Wednesday, July 5, 2017
What Happened to the Benefits?
Since we are in employment week, and I spoke about what you need to do to be a good employee yesterday, we will speak about what employers should be doing to keep you. Today’s victim is the employers that don’t offer benefits. Benefits can be the difference between a good job and a bad job. Next, to salary, employee benefits coverage is the most important tool in attracting and retaining key staff. When asked if they would rather a pay increase or be offered employee benefits, a majority of workers chose benefits. In fact, the 2011 Sanofi-Aventis Healthcare Survey polled 1,598 people who currently have employee benefits coverage. When asked if they would rather keep their benefits coverage or receive $10,000, 59 percent said that they would rather keep their benefits coverage. And when asked if they would rather keep their benefits coverage or receive $20,000, 48 percent said they would rather keep their benefits coverage. One of the reasons is that 45 per cent of the plan members surveyed said they take at least one medication to manage a chronic disease such as diabetes or hypertension. For some, including myself, employee benefits are the make or break for a specific job. In this post, I will speak about two areas of benefits that are becoming less and less common but should be a key factor in your job search.
1) Group Health Insurance
In my opinion, every employer should offer basic group health insurance. This includes member life insurance, dental and prescription benefits. Why is this so important? First of all, most people don’t need or use the prescription benefits on a regular basis. Why it is so important is because the ones that do use it may have to pay insane costs for what they do use. I personally have a large prescription bill every month that my employer covers and it ensures I can actually work every day. If I did not take this medication for Ulcerative Colitis I would be in terrible shape. The healthy pay for the sick, but the healthy also get the safeguard of knowing that if they get sick they are covered. I’ve spoken to it before but health is a factor that diminishes our workforce. Oral health is important too. Bad oral hygiene not only leads to you have a gross mouth that no one will want to kiss, but also Diabetes, leukemia, oral cancer, pancreatic cancer, heart disease, kidney disease and many other diseases. They all have oral manifestations and symptoms so make sure your mouth is clean. Seeing a dentist regularly is a huge part of oral hygiene so I think everyone should have dental coverage. Sadly many people do not and therefore their oral health deteriorates. Having group health insurance for your employee’s shows that you are vested in their health and well-being. Let’s put it this way: If you aren’t concerned for their health, why should they be concerned for your business? You have to give a little to get a little.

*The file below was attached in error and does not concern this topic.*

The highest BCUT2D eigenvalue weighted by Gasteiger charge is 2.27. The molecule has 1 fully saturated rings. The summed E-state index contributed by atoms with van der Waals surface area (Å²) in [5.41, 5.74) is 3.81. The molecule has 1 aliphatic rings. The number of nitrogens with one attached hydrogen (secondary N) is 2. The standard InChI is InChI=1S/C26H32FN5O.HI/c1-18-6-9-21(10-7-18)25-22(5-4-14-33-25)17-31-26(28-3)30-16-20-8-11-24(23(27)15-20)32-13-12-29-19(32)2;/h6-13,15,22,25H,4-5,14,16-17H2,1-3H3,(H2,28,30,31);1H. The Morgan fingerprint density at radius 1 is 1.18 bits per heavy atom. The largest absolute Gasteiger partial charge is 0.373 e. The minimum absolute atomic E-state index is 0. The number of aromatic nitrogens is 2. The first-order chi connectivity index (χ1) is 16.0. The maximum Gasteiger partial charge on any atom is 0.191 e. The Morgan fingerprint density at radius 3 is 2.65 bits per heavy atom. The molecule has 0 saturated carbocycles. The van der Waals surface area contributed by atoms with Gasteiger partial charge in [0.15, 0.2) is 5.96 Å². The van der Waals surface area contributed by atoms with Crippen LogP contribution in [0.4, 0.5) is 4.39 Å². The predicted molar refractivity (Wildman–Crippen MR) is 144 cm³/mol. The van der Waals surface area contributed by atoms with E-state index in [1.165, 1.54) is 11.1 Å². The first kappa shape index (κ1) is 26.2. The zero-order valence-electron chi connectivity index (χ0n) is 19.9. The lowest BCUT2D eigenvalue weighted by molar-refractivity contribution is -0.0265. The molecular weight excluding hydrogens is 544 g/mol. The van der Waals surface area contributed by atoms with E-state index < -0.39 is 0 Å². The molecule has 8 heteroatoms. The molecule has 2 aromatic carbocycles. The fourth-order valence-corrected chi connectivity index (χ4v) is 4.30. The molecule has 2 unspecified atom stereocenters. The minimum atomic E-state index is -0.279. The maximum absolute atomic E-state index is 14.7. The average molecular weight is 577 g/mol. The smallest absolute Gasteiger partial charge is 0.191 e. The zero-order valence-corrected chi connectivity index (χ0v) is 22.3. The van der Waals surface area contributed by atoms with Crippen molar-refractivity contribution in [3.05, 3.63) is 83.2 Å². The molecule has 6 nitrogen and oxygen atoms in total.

2) Employee Pension Benefits
Health is the most important thing in life, but financial health is a close second. The full pension is a thing of the past unless you are a politician. I strongly believe that the fall in long-term employment is partly due to the fact that many employers are not vested in their employee’s financial futures. The best it seems we can hope for these days is contribution matching. Similar to health benefits, employees, when asked, would chose contribution matching over raises. A simple way to look at it is this: If you can map out your entire future with one employer and know at the end of it you will retire comfortably, why wouldn’t you stay with them? Sadly in an era of cost-cutting and profit taking the Defined Benefit Pension has become a relic of the past. When searching for a job pay close attention to those who offer contribution matching on retirement savings plans. Even something as simple as a 5% employer contribution can be huge. It all adds up, so take advantage.
We sometimes get caught up in bad employment. It is a fact of life. The major point of it is to see the warning signs and to understand when an employer doesn’t fully have your back. I will caveat my post with this: Just because your boss doesn’t offer these benefits doesn’t mean they are a bad employer. They may be new to the business or maybe the profits don’t allow for it. They also may be so small it just doesn’t make sense for them. What I will stress to you is that those excuses are not your problem. Not offering benefits has become the norm but that will change. There is already an uptick of employers seeing the value of providing them to their employees. Seek these employers out and go to bat for them, because they have gone to bat for you and your future.
“A good job is more than just a paycheck. A good job fosters independence and discipline and contributes to the health of the community. A good job is a means to provide for the health and welfare of your family, to own a home, and save for retirement.” – James H. Douglas, Jr.
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